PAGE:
2. Weird Words: Cad
A man who behaves dishonourably, especially towards a woman.
If ever any person justified this epithet, it was Major-General Sir Harry Paget Flashman, VC, KCB, KCIE. George MacDonald Fraser, who has just died, borrowed the fictional bully of Tom Brown’s Schooldays and made him the hero of a series of novels. The conceit of the books was that Flashman ended his life as a famous and highly decorated soldier, though by his own admission he had throughout been a scoundrel, cheat, lecher, poltroon and cad.
Cad is the classic British contemptuous epithet of the nineteenth century. It appears, for example, in Jerome K Jerome’s Passing of the Third Floor Back: “That you and your wife lead a cat and dog existence is a disgrace to both of you. At least you might have the decency to try and hide it from the world — not make a jest of your shame to every passing stranger. You are a cad, sir, a cad!”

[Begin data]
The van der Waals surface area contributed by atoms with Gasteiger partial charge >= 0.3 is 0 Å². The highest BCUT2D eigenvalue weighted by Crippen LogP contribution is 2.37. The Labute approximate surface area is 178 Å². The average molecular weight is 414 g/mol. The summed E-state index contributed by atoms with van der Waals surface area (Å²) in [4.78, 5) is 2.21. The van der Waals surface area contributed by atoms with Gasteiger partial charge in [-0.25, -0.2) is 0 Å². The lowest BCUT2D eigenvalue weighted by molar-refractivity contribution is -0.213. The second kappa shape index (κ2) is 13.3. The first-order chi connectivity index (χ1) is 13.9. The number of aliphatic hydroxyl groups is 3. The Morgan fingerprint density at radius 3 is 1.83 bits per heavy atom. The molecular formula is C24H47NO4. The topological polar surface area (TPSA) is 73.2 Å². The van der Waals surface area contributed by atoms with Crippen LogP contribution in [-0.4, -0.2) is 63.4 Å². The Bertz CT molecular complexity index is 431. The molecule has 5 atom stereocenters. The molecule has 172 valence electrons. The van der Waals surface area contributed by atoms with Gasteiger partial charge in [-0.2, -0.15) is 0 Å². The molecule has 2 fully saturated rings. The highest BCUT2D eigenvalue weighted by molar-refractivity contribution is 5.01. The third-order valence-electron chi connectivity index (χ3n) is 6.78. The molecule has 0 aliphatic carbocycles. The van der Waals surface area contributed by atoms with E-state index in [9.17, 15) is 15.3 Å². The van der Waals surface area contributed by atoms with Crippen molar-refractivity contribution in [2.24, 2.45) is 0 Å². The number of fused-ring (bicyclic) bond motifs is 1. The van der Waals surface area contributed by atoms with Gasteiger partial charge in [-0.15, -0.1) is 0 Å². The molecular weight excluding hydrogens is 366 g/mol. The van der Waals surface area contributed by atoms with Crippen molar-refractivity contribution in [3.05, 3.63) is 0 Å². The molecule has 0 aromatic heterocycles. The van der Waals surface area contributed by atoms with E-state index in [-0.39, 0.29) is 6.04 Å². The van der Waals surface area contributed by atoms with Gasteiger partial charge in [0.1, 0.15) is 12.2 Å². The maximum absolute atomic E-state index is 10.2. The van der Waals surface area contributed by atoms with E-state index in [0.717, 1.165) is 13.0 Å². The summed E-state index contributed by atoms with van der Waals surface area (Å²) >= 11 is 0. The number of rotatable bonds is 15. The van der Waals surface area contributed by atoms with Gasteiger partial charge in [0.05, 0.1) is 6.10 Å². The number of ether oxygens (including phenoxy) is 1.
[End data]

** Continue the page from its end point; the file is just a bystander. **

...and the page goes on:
The shift seems to have happened at the university of Oxford. Lads from the town who hung about colleges in the hope of casual work of the caddie type were called cads by the undergraduates. It became a contemptuous way to describe townsmen and by about 1840 it had achieved its full flowering as a term for a man whose behaviour was unacceptable.
3. Recently noted
Words of the year 2007 Don’t groan. This lot are more interesting than most we’ve featured here, not least because there are more to choose from. This contest, surely the final one for 2007, is being run by the Macquarie Dictionary in Sydney, Australia. Its editors have chosen five words in each of 17 categories and want visitors to its Web site to vote for one from each set. The closing date is 31 January.